OVDI Explained: Offshore Voluntary Disclosure Initiative

**For updated information about current IRS disclosure programs, click here**


OVDI stands for the IRS Offshore Voluntary Disclosure Initiative. Sometimes, it is referred to as OVDP, with the P standing for "procedure." However, both OVDI and OVDP are the same exact thing (UPDATE 3-2016: It is now referred to as to OVDP).


OVDI is the process by which holders of undisclosed foreign-held bank accounts (above a certain threshold) come forward with that information to the IRS, along with unpaid taxes and penalties in exchange for not just criminal immunity, but also incredibly onerous FBAR penalties.


Historically, there has always been a Voluntary Disclosure Program, but the IRS is greatly expanding its scope and enforcement.


The IRS has always encouraged taxpayers to come forward to report previously undisclosed income. Typically, in the past, these disclosures involved domestic income. However, since the UBS scandal broke,  the IRS was given vastly greater powers in the collecting information and assessing punitive penalties, so the focus has shifted to offshore voluntary disclosures and compliance.


The 2009 OVDI

In 2009, the IRS developed the first Offshore Voluntary Disclosure Program. This program was very attractive to taxpayers who were intentionally avoiding paying taxes on their worldwide income. The reason is that such taxpayers only needed to pay back taxes owed, plus interest along with a 20% penalty based upon the highest values ever realized in the unreported offshore accounts (and underpayment penalties as well). So for someone with years of evading huge amount of taxes, this program was a great deal. Around 5,000 taxpayers "came clean" using this 2009 program.


The 2011 OVDI

However, because the penalty structure of the 2009 OVDI treated taxpayers who intentionally evaded taxes and those who made an honest mistake exactly the same, the IRS created an opt-out procedure that debuted in the 2011 OVDI.


Of note, the 2011 OVDI increased the “in-lieu-of FBAR penalty” (referred to as FBAR penalty herein) from 20% of highest account value to 25%. Additionally, the IRS looked at an 8-year look-back period, as opposed to the 6-year of the 2009 OVDI.


The good news is that those who did not intentionally evade taxes or who were unaware that they had to pay taxes or disclose their foreign accounts on the FBAR, could now take advantage of of a new procedure where a taxpayer could argue for a reduced “FBAR” penalty rate of 5%, if the taxpayers could show they had a reasonable cause. This is called an 'opt-out.'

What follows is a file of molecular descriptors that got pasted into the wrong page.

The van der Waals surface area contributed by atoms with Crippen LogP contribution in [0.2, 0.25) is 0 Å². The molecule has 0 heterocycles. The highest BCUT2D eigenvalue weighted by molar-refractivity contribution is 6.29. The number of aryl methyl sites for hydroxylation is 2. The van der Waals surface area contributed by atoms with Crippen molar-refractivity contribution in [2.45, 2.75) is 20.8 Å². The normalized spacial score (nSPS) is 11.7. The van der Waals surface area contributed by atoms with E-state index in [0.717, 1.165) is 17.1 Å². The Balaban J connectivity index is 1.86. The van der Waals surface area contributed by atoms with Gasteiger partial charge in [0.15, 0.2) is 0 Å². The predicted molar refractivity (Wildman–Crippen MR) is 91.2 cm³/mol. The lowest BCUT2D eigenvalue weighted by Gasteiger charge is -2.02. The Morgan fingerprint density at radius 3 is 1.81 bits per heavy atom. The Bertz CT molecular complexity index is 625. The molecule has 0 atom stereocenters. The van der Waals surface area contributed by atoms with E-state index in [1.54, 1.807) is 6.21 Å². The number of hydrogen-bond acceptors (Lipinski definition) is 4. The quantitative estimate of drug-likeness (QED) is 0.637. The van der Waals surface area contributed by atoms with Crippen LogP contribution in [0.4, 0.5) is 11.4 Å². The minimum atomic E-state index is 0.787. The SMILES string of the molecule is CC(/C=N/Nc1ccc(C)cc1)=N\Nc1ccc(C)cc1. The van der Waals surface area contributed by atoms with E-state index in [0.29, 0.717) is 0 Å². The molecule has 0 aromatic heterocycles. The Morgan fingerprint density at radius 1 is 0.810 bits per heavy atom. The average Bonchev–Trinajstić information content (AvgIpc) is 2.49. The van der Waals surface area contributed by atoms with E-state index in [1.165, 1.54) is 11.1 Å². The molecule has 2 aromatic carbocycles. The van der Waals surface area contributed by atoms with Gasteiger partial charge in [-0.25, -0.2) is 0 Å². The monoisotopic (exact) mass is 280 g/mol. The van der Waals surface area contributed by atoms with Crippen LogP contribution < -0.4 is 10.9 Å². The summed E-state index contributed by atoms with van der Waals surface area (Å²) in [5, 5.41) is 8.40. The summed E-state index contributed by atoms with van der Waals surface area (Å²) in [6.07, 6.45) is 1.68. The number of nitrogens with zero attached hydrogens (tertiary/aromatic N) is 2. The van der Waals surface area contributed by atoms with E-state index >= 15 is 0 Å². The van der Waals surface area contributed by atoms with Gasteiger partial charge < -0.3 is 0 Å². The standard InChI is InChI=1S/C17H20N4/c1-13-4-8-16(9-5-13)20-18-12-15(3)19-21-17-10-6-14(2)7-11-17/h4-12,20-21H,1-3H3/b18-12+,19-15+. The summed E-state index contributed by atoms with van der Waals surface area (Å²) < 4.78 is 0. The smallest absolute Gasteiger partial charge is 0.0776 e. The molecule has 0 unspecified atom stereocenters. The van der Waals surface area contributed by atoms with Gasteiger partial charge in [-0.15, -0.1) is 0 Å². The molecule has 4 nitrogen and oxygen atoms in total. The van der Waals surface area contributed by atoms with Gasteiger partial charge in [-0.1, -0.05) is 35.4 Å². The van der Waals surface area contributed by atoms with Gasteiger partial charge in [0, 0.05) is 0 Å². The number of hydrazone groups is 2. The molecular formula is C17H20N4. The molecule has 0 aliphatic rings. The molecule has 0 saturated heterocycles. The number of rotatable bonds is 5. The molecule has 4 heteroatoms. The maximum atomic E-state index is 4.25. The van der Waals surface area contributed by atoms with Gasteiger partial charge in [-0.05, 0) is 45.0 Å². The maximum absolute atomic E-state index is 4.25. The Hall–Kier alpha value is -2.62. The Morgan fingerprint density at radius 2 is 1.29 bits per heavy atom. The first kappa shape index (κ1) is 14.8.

The 2012 OVDI

The 2011 OVDI ended on August 30, 2011 (it was extended a few weeks in the Northeast on account of Hurricane Irene). Then in January of 2012, the IRS announced the new 2012 OVDI. The major change from the 2011 OVDI is that now the “FBAR penalty” was set at 27.5%.


Because of the unfairness in cost of going through the program, there are taxpayers still wanting to avoid even the reduced penalties. Many tax practitioners have been advising clients to make a 'soft' or 'quiet' disclosure. The fact is there is no 'soft' disclosure process. The IRS warns against this.


Legal and accounting fees are an honest considerations in determining whether or not someone should utilize the program as well. The fee is determined by several factors, most importantly, the size and complexity of the unreported accounts (PFICs especially), the complexity of the amended return, the reasons for the non-compliance, along with whether or not an opt-out of the 27.5% penalty is desired.


It is important to note that for whatever penalties the IRS does asses in the OVDI opt-out, these penalties are not just appealable to the IRS Office of Appeals. But also to US Tax Court, and all the way to the US Supreme Court, theoretically.


Something to keep in mind when considering to opt-out or not is that in 2011, there were approximately 29,000 new tax court cases filed — these were all types – not just OVDI. Additionally, during the first five months of 2012, a total 2,500 OVDI's were filed.


The point is that should the IRS be unreasonable in assessing OVDI penalties, this will strain the appeal and court system drastically if taxpayers are unwilling to accept the findings of the tax examiners who assess the “FBAR penalty.” You see, the IRS can not afford to increase its appeal workload by 10%. The truth is the IRS is vastly overwhelmed now.


In our opinion, FATCA does more harm than good, and all of this reporting should just go away. It affects average Americans unfairly, and we've heard no evidence of any criminals being caught because they didn't report an offshore account.


If you have offshore accounts and are just realizing that you should have been reporting them all along but have not, contact us. We have helped thousands of taxpayers get into compliance and avoid stiff penalties. Call us at 888-727-8796 or email info@irsmedic.com.